On 21 September 1890, nearly 4,000 odd supporters of the Partido Indiano gathered at the Camara Municipal de Salcette in Margao20 to exercise their franchise and elect representatives to the Parliament, Junta Geral do Distrito (district assembly), and the municipality in accordance with the Carta Consti tutional of 1826. The Camara could not accommodate more than 400 people and since there were more than 3,000 voters, it was decided to conduct the elections in the church square or in Fatorda. The critics pointed out that the voters exceeded 3,000 because elections to two assemblies were held and several polling stations like Benaulim, Margao, Navelim, Colva, Seraulim and Betal batim were pooled together.21 They alleged that the venue was shifted merely to prevent the people from voting. In spite of this, the voters assembled in the square of the Holy Spirit Church in Margao.

The September Revolt

The political crisis that followed thereafter forced the governor general to resort to unprecedented measures by forcing the executive and judiciary in Salcette into service and even seeking the assistance of the military. When the police inspector sought their help, the authorities who were in a session at the municipal hall disappeared. The provisions of the constitutional monarchy ensured the liberty of the press but newspapers like India Portuguesa, Ortigas, O Crente, etc, and others like Correia da India and O Convicao de Bardez that were owned by Goans were banned. As such, the Portuguese government flouted the very essence of the concept of constitutional monarchy.22

At 9 am the administrator of Salcette Luis Carneiro, the president of the municipality Santa Catharina, the administrator of the communidade Joao M Pacheco, the delegate Mota Viega and others of the Partido Ultramarino entered the Camara. The supporters of the Partido Indiano tried to enter but were bundled


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august 13, 2011 vol xlvi no 33

out. Some of them managed to push their way in but were beaten back with fists, stones and boots with the silent approval of the admini strator. The Goan voters were unarmed as their hats and sticks had been confiscated by the government authorities and they had nothing to defend themselves with.23 Outside the Camara, the soldiers started attacking the people with stones and bayonets thereby forcing them to seek refuge in the church. The elections of 21 September 1890 were clearly manipulated by the Portuguese.

The government machinery under Vasco Guedes made every effort to discredit the Goan candidates who were endorsed by the Partido Indiano. It had made conscious efforts to field Goan candidates who were earlier disqualified by the orders of the governor general. There was an air of expectancy in the church square. Anticipating trouble, the administrator took shelter in the house of Rosario Alvares that connected the Communidade to the Camara and requested the authorities to send 120 personnel from the military quarters. Following the instructions of the governor general, the administrator of the Conselho of Salcette, Luis Carneiro de Souza Ferrão sent a telegram to Panjim asking for soldiers to be deputed to Margao. Accordingly, 400 soldiers were dispatched.24 The administrator then came to the scene of the trouble, stationed a Portuguese grenadier within the precinct of the polling station and opened the doors to the public. He stopped the supporters of the Partido Indiano from entering and ordered the rest to be dispersed with whips to which a drunken doctor yelled “Let us see where the immense power of the popular party is!”.25 The fact that the supporters of the Partido Ultramarino were selectively permitted to enter the Camara agitated the other voters who started stoning the building and snatched the bayonets and guns of the police. A massive scuffle took place in the church square.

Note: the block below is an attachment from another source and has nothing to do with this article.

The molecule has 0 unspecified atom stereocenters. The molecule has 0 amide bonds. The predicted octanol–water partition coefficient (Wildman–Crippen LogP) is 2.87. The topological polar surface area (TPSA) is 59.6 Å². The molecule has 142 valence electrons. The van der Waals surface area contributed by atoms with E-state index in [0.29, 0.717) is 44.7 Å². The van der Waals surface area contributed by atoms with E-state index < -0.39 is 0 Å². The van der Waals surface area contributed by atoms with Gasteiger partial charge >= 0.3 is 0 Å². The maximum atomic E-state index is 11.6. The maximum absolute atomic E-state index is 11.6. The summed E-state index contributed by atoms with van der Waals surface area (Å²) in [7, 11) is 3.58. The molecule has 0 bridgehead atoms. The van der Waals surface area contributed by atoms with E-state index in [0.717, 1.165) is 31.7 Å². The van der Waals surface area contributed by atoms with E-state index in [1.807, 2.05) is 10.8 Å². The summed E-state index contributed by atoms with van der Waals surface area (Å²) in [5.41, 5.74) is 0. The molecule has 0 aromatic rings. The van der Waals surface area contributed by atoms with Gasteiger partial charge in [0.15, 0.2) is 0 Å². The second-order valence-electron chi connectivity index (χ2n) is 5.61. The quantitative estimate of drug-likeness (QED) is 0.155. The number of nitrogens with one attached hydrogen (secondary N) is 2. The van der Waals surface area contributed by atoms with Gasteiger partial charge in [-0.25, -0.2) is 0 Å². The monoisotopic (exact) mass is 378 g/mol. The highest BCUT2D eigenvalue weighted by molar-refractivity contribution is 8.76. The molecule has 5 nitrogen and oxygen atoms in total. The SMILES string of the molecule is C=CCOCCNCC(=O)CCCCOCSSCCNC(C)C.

‘Open Fire!’

In the commotion that followed, Roque Correia Afonso went to the house of Salvador Felipe Alvares that was located to the right of the church square and instigated the public to sign a protest letter in the presence of the public notary Silva Coelho26 that would be drafted and forwarded to Portugal for necessary action. Others assembled to the north of the church to pose for a photograph when a section of the army led by Raimundo Assa positioned itself on the road leading to the church. When the people who had gathered in Alvares’ house saw this, they began to get agitated but were pacified on the pretext that the army was proceeding to Raia. But, as soon as the soldiers reached the church square, they started dispersing the “harmless” crowd with bayonets and kicks.

The leaders of the Partido Indiano popularly known as the Septemberists27 requested the people not to resist the attacks. Some of the soldiers entered the church in pursuit of the people who had taken refuge there. Claudio Mendes who represented the committe for public works turned towards the residence of Alvares and threatened the caudillos when someone flung a stone at him while another official named Felippe Torres fired two rounds on the people who had assembled in the balcony. Two of these people succumbed to the injuries they received from Torres’